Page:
4. WHAT!! No vegemite sandwiches?? I'm off then. Frank
  5. Hope you don't mind if I jump in here Steve (or whichever of your split personalities you are today ) as I've just bought a drill stand for my Dremels and I'm very happy with it too. May not be available in the UK (I'm in Canada) but it's a "Milescraft" and looks surprisingly like your base so who knows ... brand changing? Anyway, these are only $50 here so it's a bargoon. I've been using it mostly as a cheap-o milling machine using a cheap-o Chinese Dremel knock-off with cheap-o milling bits with a 1/8th shaft and it's going to be a very useful tool for me. OK, back to the program already in progress ... I'll just get my coat. Frank
  6. G'day Reconcilor/Bandsaw Steve/ChiselMeister Enjoying watching you convert a pile of timber into a submarine! Great tutorial you're making too. Certainly helps explain the scratch building process. Keep up the good work. Frank
  7. Thanks for taking the time to reply Parabat. Time I did an update on this project. ... although it hasn't generated much/any interest. I know, it's a bit of a departure from the norm. Anyway, I got off to a bad start with it as I realized quickly that the hood didn't have enough curvature. .. after I'd shaped and fitted a nosepiece. I made several abortive attempts to remedy it (I'll spare you all the pictures ). Eventually I came to the obvious conclusion that I needed to replace the entire hood/bonnet so I bandsawed it out carefully then fastened the remains into a jig to keep the fenders at exactly the right width. Cut and glued up a new centre section that would take it out to the tip of the nose. Fastened this into my Work Mate table and planed/filed/sanded it to the requisite shape. Now begins the tricky part to shape the edges so that it will drop perfectly in between the waiting fenders with minimal gap and the "stripe" remains in a true fore and aft alignment (as sailors say). Remember, this will be a natural finish so no fillers allowed. I made a very precise template from a cereal box and got the alignment perfected then bandsawed the block close to the line. Now began a delicate process of sanding and trial fitting Very relieved to get it fitted so perfectly as now I can get on with the build. Shaped the external dimensions of the nose then roughed out the cavity. Finished the fine sanding of the cavity and washed the project down with Varsol Carved out an air intake bubble from padauk and fitted it. Somewhere along the way I made and fitted a headrest which incorporates a part of the stripe. Likewise a dashboard "bubble " got made and fitted. That pretty much finishes the body shaping so now I'm moving on to making some of the few attachments I'll be putting on. Started with a frame for the windshield which i cut from scrap tin. Filed out the tabs and bent them to the appropriate angle .... then carefully bent the frame to the right shape. Drilled a few holes through it and into the wood and tacked it in place with a few tiny straight pins. Made a start on a steering wheel which will have a proper aluminum core and wood outer rims ... early days there. Also working on the lovely flowing exhaust system. That's about it so far. Hope some of you find it remotely interesting! Frank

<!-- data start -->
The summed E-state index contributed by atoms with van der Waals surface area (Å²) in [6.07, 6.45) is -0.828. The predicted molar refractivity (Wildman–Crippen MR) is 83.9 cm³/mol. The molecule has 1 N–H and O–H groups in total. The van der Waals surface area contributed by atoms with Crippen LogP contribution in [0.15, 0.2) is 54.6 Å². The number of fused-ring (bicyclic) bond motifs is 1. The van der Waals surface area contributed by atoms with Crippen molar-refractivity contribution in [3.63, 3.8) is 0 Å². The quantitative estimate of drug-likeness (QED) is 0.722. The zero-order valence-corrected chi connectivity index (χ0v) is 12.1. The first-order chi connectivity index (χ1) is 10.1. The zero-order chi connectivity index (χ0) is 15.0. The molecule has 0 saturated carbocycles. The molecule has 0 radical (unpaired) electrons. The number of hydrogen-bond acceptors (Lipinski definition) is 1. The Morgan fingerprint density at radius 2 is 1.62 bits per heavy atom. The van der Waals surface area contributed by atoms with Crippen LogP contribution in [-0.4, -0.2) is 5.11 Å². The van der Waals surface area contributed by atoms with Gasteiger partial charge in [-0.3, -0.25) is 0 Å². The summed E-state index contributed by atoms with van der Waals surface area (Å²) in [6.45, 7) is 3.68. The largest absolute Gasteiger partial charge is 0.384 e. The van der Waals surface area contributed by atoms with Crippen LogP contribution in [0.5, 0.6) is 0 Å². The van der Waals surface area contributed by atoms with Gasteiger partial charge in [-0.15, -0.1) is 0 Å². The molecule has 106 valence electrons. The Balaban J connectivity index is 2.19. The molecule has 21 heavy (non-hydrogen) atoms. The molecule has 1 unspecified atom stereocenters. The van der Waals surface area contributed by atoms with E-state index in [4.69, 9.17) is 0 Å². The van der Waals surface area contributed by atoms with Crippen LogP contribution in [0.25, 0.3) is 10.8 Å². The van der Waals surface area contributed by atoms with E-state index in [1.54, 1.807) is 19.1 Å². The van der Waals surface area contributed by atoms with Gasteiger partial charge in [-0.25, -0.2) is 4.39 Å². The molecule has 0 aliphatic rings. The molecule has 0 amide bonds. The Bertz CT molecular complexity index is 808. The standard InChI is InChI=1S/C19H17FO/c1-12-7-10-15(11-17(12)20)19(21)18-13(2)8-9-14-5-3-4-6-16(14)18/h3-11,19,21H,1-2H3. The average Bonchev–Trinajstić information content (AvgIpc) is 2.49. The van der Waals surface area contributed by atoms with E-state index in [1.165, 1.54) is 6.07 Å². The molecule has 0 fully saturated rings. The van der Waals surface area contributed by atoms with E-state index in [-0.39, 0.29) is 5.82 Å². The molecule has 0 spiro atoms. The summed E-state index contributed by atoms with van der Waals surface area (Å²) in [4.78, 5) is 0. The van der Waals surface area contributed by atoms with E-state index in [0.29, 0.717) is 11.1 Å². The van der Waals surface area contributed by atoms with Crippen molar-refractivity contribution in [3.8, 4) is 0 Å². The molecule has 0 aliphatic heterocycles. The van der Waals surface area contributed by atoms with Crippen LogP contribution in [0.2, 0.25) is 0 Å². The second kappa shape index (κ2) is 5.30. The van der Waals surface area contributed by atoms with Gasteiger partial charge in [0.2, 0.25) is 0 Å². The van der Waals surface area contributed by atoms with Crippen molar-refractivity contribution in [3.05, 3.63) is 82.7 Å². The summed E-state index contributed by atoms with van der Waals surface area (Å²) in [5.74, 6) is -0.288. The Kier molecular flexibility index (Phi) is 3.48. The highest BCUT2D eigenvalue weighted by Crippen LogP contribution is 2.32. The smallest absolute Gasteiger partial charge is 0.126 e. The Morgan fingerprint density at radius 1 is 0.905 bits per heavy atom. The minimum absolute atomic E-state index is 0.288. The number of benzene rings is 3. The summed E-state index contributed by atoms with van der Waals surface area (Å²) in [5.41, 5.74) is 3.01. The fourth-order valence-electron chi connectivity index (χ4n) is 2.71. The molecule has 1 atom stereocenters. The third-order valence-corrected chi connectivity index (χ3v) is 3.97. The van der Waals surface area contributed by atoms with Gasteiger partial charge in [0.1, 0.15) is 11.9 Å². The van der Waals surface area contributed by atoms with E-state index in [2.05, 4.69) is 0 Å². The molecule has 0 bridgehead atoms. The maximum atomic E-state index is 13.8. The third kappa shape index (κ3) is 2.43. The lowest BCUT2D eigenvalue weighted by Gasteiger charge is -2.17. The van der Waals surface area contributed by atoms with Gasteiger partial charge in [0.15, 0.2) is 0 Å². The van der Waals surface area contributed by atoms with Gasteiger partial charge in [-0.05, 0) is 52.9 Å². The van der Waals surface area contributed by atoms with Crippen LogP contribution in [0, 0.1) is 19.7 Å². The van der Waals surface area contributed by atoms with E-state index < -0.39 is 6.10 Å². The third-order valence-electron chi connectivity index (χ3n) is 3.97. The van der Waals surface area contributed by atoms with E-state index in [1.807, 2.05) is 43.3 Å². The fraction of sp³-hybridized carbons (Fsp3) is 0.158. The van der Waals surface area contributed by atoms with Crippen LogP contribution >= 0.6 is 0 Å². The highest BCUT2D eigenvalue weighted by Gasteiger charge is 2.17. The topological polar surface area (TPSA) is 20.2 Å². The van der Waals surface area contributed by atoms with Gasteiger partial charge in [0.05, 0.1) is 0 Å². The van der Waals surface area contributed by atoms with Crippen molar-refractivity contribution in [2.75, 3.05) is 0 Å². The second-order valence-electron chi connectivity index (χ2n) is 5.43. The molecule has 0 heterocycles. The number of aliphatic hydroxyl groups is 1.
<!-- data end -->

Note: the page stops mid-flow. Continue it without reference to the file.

8. Not familiar with the kit but you've done a wonderful job on it. Your outdoor photos make it look like the real thing and just weathered enough to need a second look!. Lovely job. Frank